Q: Which do you use to balance equations subscrips or coefficients?

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There are 4 ways to do it. You can graph, use substitution, use elimination, or use matrices. Graphing: Graph the two equations and the coordinates where they intersect are the answer. Substitution: Solve one of the equations for one of the variables and substitute that in the other equation. Then you'll find the value of that variable and you can substitute that and get the other variable. Elimination: Make the coefficients of one of the variables opposites of each other and then add both equations. The opposites will cancel and you have the other variable. Then when you find that variable, find the other one by substituting the number for that variable in one of the equations. Matrices: Make sure both equations are in standard form (Ax+By=C). Then make a 2x2 matrix that has the coefficients of x in the left column and the coefficients of y in the right column and each equation gets its own row. Then make a 2x1 matrix with the C values. Put the C value of the equation you put at the top at the top and the other one at the bottom. Then multiply the inverse of the 2x2 matrix by the 2x1 matrix and you'll get a 2x1 matrix with x at the top and y at the bottom.

To solve linear equations, you always use the inverse operations

They are equations in which you have to use more than more function to solve the problem.

According to the fx-82MS manual (downloadable from the Casio website: http://http://support.casio.com/en/manual/manuallist.php?cid=004) the fx-82MS does not appear to have a built-in simultaneous equation solver - you would have to solve them yourself through algebraic manipulations of the equations. A different calculator, eg the fx-115MS, which does have built-in simultaneous equation solving would be required. On the fx-115MS the steps are: [mode][mode][mode] 1 (to get EQN mode) This then prompts (Unknowns?) for the number of unknowns - either 2 (for 2 equations with unknown x & y: ax + by = c) or 3 (for 3 equations with unknown x, y & z: ax + by + cz = d). Once selected, you then enter all the coefficients (the a, b, c[, d] for the equations, the subscript telling you which equations (a1, a2, etc). After entering each one, pressing equals [=] will move onto the next coefficient; after the last coefficient has been entered the calculator works out the required value of x and y (and z for 3 unknowns). It displays the value for x; to get the values of the other unknowns use up and down on the navigate/replay key; or press the equals [=] key. Before the last coefficient is entered, you can use up and down on the navigate/replay key to go up and down the coefficients and correct them. If the given coefficients means there is no unique answer (eg two equations are multiples of each other) a Math ERROR will occur. Pressing [AC] returns to entering the first coefficient (as below). Once all unknowns have had their values vied, pressing equals [=] on the last one returns to entering the first coefficient (the coefficients previously entered are presented for editing) to allow further equations, or corrections, to be entered. To leave EQN mode, use: [mode] 1 to return to Comp[utation] mode. The fx-115MS can also be used to solve quadratic or cubic equations: Pressing [mode][mode][mode] 1 [right] will bring up a choice of Degree? which can be 2 (for a quadratic) or 3 (a cubic). Here you enter the coefficients as before and the roots of the equation are the answer. If a result has an imaginary value, [shift][=] will alternate between the real and imaginary parts of the current solution (an indicator at the top right of the screen tells you which part it is).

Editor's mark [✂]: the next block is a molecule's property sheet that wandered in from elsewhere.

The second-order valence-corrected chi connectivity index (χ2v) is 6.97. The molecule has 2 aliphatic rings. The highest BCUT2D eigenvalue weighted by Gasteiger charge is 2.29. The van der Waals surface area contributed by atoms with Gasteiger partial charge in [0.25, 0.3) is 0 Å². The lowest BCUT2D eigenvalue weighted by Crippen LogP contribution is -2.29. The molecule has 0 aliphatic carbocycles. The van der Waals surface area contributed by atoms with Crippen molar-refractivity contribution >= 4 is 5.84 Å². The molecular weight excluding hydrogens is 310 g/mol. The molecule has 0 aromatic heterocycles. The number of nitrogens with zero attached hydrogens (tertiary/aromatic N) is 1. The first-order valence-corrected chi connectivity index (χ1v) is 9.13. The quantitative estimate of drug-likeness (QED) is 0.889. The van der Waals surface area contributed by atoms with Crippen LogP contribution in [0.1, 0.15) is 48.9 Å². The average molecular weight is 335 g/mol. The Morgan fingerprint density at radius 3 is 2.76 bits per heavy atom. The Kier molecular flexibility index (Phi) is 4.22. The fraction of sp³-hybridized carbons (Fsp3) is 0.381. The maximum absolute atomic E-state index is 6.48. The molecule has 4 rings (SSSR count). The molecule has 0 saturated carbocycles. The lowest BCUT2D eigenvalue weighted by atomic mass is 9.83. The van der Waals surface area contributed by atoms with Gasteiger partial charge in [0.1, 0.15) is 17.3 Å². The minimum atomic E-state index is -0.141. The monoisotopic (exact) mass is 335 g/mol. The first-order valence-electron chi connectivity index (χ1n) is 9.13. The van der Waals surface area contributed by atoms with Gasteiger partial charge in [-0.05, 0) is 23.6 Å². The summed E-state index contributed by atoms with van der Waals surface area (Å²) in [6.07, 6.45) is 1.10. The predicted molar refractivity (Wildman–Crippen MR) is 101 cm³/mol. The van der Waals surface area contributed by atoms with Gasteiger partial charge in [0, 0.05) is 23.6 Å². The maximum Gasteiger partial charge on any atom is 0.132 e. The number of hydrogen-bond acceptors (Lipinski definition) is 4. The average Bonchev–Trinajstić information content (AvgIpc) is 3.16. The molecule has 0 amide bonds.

True

Related questions